“Anyoung Haseyo (Hello).” Probably figuring I was a tourist from my camera gears, the warm-smiling eonni (middle-aged waitress) asked casually in English, “How many?” As I showed her “ONE” finger, she took a small step backward. Her smile frozen a bit and asked dubiously, “No half-chicken, okay?” She actually was not being rude. It was just a kneejerk reaction to a social stigma.
Many Korean dishes are meant to be shared. Although more and more restaurants are increasingly embracing the “singleton” urban lifestyle in Seoul, eating alone can still be seen as socially awkward in some eateries.
And, this is a restaurant specialized in selling whole-chickens in big boiling pots. The portion is certainly too big for a woman with average appetite. Yes, I might be the odd-woman sitting but who cared? It was really the tasty experience that counted.
Watching the raw chicken pieces rolling in the boiling pot and slowly mingling with vegetables in the broth was a pleasant prelude. It built up the anticipation of deliciousness down the road. Mixing scallions, chili paste and a slightly sour secret sauce with the simple sweetness of chicken meat created a perfect cocktail for explosive flavours. My regret: I was simply too full to lick up every last drop of the leftover broth with a bowl of rice or noodles.
Indeed, travelling for solo foodies in the capital of South Korea – a modern, vibrant and one of the most developed cities in East Asia – could be very frustrating. However, nothing would stop me from enjoying the bold and authentic taste of Korean cuisines. I just had to work-around the limitation, mainly my stomach.
Tasting the Streets
Like in many Asian countries, street foods are part of the daily life of Koreans. Naturally, that was the starting point of my culinary journey in Seoul. Staying close to a busy district near Ewha Woman’s University, I readily immersed myself in the hustle and bustle of the neighbourhood. One could easily dip into any of the popular tourist restaurants there. But, it would not be as much fun to scout out the food stalls in the shopping hub.
Creating a combo with Soondae (Blood Sausage), Tteokbokki (Pan-fried Spicy Rice Cakes) and/or Yangnyeom Chikin (Fried Chicken in a Cup) was a piece of cake, literally. Small portions. Great variety. Quick snapshots of local food scene.
Exploring the Food Alleys
However, no one can claim to have a real taste of Korean staple foods – meat, vegetables and steamed rice – without a sit-down dinner. In fact, hanging out in an eatery in a food alley or at a night market is the norm for most of the working class. Koreans work very long hours on any given date and socialize after work is a stress management therapy.
“There is no business if you cannot drink, even if you are a woman” says the food guide of my 4-hour walking tour. As the only single in the group, I seemed to get a bit of extra attention and care. He stacked up three glasses – filling the first one with coca cola, the second one with a beer and the last one with Soju (a distilled beverage with ethanol and water). “This is called ‘Sweetness After Bitterness’,” he said. Nice try.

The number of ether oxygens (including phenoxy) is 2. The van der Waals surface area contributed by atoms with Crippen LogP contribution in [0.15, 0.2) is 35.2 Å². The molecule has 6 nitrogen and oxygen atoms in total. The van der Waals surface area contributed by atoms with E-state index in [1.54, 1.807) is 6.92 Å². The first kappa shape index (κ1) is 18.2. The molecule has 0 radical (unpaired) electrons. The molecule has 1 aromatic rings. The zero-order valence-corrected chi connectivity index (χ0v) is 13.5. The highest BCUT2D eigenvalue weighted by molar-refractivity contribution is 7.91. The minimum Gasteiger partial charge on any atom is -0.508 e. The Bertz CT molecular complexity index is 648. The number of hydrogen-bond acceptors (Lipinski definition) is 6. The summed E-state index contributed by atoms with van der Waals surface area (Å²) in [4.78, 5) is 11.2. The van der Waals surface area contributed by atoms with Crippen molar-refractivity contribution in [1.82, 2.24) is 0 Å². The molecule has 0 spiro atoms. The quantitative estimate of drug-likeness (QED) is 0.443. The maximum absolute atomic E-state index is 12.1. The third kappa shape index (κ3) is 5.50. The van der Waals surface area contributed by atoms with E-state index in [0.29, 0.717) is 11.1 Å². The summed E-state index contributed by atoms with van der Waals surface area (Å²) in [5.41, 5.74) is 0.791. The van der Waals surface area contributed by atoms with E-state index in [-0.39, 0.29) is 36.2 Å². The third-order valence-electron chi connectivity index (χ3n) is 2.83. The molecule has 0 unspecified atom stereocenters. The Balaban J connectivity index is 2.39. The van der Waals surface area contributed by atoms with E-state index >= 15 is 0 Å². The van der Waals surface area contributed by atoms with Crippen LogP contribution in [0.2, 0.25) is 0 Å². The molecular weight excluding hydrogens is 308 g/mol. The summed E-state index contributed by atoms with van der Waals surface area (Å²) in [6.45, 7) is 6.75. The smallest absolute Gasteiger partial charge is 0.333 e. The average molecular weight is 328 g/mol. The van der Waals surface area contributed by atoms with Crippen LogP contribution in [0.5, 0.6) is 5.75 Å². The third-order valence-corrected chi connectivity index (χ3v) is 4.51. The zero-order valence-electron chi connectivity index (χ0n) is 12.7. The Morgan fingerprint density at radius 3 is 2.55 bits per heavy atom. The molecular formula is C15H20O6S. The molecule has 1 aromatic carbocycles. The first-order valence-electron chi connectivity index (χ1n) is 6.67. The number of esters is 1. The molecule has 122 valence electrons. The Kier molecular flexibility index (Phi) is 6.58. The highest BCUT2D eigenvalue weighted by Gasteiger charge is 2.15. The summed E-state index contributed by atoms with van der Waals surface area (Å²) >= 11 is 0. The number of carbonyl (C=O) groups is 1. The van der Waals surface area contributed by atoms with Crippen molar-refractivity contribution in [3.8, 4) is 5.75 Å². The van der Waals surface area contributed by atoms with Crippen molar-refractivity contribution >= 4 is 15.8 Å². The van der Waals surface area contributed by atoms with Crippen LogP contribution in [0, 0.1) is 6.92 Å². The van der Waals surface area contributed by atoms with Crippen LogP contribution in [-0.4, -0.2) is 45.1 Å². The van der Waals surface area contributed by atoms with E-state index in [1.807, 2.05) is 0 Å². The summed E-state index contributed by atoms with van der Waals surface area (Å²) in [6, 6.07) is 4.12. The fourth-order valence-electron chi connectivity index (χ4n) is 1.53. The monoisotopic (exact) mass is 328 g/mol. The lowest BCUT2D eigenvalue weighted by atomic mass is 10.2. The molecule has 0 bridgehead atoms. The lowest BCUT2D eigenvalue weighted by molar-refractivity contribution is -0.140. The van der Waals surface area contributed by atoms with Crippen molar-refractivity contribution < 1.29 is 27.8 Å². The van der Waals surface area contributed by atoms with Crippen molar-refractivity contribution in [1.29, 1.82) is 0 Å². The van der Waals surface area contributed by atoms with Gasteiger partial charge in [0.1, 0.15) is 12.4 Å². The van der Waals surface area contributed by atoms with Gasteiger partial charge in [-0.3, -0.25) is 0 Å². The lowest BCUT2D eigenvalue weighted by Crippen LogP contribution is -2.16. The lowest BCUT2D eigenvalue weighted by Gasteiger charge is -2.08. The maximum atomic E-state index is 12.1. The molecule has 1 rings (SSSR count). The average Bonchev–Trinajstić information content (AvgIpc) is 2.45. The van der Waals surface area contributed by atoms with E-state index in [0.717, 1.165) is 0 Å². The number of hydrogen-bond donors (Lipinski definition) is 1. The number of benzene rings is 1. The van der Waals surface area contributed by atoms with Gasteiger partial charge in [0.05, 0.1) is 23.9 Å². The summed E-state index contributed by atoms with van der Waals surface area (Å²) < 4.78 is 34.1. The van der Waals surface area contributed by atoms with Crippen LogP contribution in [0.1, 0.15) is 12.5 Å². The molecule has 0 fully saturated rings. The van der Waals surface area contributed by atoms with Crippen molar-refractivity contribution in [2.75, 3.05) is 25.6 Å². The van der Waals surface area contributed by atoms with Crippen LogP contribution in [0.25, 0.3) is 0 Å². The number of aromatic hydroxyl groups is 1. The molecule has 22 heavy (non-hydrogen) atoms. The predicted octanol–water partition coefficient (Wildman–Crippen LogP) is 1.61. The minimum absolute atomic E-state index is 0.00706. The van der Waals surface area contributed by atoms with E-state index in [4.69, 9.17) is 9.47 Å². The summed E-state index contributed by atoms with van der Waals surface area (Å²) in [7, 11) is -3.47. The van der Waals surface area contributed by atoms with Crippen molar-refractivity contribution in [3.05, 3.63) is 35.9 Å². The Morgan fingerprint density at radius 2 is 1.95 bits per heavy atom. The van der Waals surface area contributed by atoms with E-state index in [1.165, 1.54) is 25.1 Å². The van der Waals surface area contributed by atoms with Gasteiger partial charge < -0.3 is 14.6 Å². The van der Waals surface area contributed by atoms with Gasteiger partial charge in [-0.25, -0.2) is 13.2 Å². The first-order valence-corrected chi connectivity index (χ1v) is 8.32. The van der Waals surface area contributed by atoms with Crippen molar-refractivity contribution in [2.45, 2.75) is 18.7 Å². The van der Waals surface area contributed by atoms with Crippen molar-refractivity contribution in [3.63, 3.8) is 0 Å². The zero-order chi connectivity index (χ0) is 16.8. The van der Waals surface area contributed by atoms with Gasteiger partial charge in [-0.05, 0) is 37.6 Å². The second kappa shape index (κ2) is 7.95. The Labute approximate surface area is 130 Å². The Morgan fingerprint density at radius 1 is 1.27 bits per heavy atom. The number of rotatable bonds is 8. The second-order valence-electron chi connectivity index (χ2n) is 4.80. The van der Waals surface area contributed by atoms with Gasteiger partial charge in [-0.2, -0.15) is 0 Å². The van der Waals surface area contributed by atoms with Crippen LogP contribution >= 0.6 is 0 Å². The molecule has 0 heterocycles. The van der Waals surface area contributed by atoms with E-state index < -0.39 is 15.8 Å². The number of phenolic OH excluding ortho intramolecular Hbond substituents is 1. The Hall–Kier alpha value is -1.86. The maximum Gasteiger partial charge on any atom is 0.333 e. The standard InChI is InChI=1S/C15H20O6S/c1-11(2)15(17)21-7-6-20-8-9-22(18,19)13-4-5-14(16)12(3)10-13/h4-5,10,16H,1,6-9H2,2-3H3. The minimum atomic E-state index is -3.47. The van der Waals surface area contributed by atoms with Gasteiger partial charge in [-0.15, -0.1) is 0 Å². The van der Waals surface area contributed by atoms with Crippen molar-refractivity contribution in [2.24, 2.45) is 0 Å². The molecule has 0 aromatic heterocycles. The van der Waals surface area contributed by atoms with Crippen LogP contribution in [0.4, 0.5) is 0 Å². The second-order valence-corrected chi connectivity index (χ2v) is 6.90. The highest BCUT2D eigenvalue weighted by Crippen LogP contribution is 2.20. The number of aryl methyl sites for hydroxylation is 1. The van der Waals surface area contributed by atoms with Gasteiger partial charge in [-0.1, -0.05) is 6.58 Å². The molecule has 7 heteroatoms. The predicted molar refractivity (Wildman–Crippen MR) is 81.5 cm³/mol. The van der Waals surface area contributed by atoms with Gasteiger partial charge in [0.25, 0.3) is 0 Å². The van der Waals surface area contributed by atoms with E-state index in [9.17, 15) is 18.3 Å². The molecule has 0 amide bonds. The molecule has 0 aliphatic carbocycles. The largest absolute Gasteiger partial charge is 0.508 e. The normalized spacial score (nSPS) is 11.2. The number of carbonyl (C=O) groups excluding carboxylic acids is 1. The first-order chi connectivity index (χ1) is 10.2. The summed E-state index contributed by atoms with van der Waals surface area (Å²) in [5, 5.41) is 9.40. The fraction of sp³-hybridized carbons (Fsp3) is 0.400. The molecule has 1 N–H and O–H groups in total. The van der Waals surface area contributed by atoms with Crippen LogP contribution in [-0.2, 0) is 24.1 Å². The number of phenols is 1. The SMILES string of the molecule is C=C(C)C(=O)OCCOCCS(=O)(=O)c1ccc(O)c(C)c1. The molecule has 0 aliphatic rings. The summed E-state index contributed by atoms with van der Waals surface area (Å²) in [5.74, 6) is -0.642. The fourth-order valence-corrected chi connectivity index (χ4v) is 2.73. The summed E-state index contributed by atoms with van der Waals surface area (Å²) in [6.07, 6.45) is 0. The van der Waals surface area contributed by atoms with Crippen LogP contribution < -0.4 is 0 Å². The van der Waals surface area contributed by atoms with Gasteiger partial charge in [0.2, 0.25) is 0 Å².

That was my first round only in a Galbi (Korean BBQ) restaurant in a back alley. Safety was one good reason to pay for a relative-pricey tour, although Korea was considered generally safe country for solo female travellers. After taking numerous twists and turns, I lost my sense of direction completely. All signs around me were in Hangul (Korean alphabet). I was glad that I was in a group, despite we all looked “foreign”. I could totally capitalize on the luxury to sweep through FOUR restaurants and share a big dish like Ddukbokki Jungol (Spicy Rice Cake Hot Pot).
Less is More
As much as I loved the food tour, there was one cuisine which I looked forward most was missing. Gejang is RAW crab marinated in soya sauce. This history of this dish can trace back to 14th century. On the last day of my trip, I found myself at the door steps of a famous specialty store in Jongno-gu district. It has been in the business for decades. A full course crab meal came with a dozen of Korean side dishes. To fully enjoy this, I actually skipped breakfast and came here with an empty belly!
The orange roe were already flirting with my taste buds before we got intimate. They were slimy yet not stinky. They melt in my mouth and left a savory aroma behind. And, as I moved down to the meaty part, it was another tasty roller-coaster ride. While the secret soya sauce highlighted the freshness of the crab meat, the not-so-subtle flavours of sesame, scallion and garlic added layers of sophistication. To finish it off, I made a hand-roll by wrapping crispy purple cabbage with rice and dipped it into the marinated sauce. That gave me the final punch.
At the end, I was so full that I could only have a soup at night. Yes, I missed the chance to have more. But, sometimes, one quality meal was all it took for a palatable memory.
Withstanding the eerie eyes around me from time to time, I left Korea with a lingering desire to come back. I am an advocate for solo travel, at least once a year. The taste of liberation is simply addictive and irresistible.
Related link: Travel Food Photography